Cork vs Screw Cap: Is One Better Than the Other?

June 18, 2021

Cork vs Screw Cap: Is One Better Than the Other?

There’s a debate in the world of wine around what closures to use. While it may not seem like an interesting debate at first glance, it has led some winemakers to have different closures for the same bottle of wine depending on where they’re exporting them to. Penfolds is one example. Whilst the majority of their wines have screw cap closures, bottles that were being sent to the USA had cork closures because screw caps were associated with cheap supermarket wine.

But this isn’t the case, at least not anymore. In fact, some fantastic wines are housed under screw cap closures - just look at those from Cloudy Bay Vineyards, All Saints Estate, Charles Smith Wines, and Chrismont. So how did this stereotype come to be, and is one better than the other? The short answer: no. The long answer: continue reading to discover for yourself. 

The History of the Cork

If you’ve been a wine enthusiast for a while now, you may remember when corks were still predominantly used to seal wine bottles and the corkscrew was your best friend. The history of the cork actually dates back to the 15th century. It was the only available substance that was malleable enough to close a bottle securely. Plus, it is a renewable resource: made from the bark of cork trees, with one tree providing cork for thousands of bottles. 

For 500 years cork closures had no competition. They were the best at preventing leaks and even help wines age and evolve as miniscule amounts of oxygen can come through the cork. Because of this, cork is the main choice for producers of age worthy wines. However, the love affair with corks began to go sour (pun intended) when wineries discovered the risks of wines becoming corked due to Trichloroanisole (TCA). This resulted in thousands of bottles of wine being ruined. Likewise, if not stored properly, cork can dry out and crumble — this is why wines with cork that are cellared are kept on their sides to keep the cork damp. Finally, corks take a long time to produce and are expensive to produce.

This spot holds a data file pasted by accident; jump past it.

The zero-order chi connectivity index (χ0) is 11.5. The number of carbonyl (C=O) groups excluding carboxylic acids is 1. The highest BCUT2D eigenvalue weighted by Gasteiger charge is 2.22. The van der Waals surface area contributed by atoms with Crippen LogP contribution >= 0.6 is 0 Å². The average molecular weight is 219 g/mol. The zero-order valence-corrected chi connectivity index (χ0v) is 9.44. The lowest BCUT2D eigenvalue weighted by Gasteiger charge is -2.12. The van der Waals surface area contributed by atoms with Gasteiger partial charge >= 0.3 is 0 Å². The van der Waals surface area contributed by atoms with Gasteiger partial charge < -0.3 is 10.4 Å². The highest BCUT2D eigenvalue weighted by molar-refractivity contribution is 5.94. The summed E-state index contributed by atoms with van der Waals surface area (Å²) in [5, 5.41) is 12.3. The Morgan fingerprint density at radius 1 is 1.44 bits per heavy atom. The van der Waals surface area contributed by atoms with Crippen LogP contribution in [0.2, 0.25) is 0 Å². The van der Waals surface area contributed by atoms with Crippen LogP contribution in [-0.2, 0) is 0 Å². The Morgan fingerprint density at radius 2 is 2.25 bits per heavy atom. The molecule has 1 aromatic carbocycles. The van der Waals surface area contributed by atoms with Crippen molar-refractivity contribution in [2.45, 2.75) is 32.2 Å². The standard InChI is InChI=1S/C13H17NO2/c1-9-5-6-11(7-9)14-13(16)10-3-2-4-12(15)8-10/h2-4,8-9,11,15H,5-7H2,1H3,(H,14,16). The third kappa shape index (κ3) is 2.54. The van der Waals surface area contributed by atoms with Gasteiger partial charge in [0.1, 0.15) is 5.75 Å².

Screw Caps: Making Wine More Accessible

So it’s no wonder that winemakers started looking for alternatives. Commissioned by Peter Wall of Yalumba winery in 1964, a French company called Le Bouchage Mecanique created the screw cap. This was then patented as The Stelvin in the 1970’s. These closures made wine more accessible to the everyday consumer — all you had to do to open a bottle was give it a quick twist and pour it into a glass. They also made it easier to seal bottles for later consumption and reduced wine faults. Screw caps were also cheaper to manufacture. 

Today you’ll find some of the best wines from Australia and from New Zealand opt for the screw cap (interestingly, you’ll find a trend between Old World wines and New World wines and what closure they most often use, with the latter sticking to cork). Yet, despite the benefits that screw caps present to the wine world, there are those that remain steadfast to cork. Certain regions in Spain in fact mandate the use of cork. This resistance can be classified into 3 categories:

  1. Economic: established wine-bottling lines would have to be completely retrofitted to change from cork to screw cap
  2. Practical: cork has been proven to be beneficial in aging wine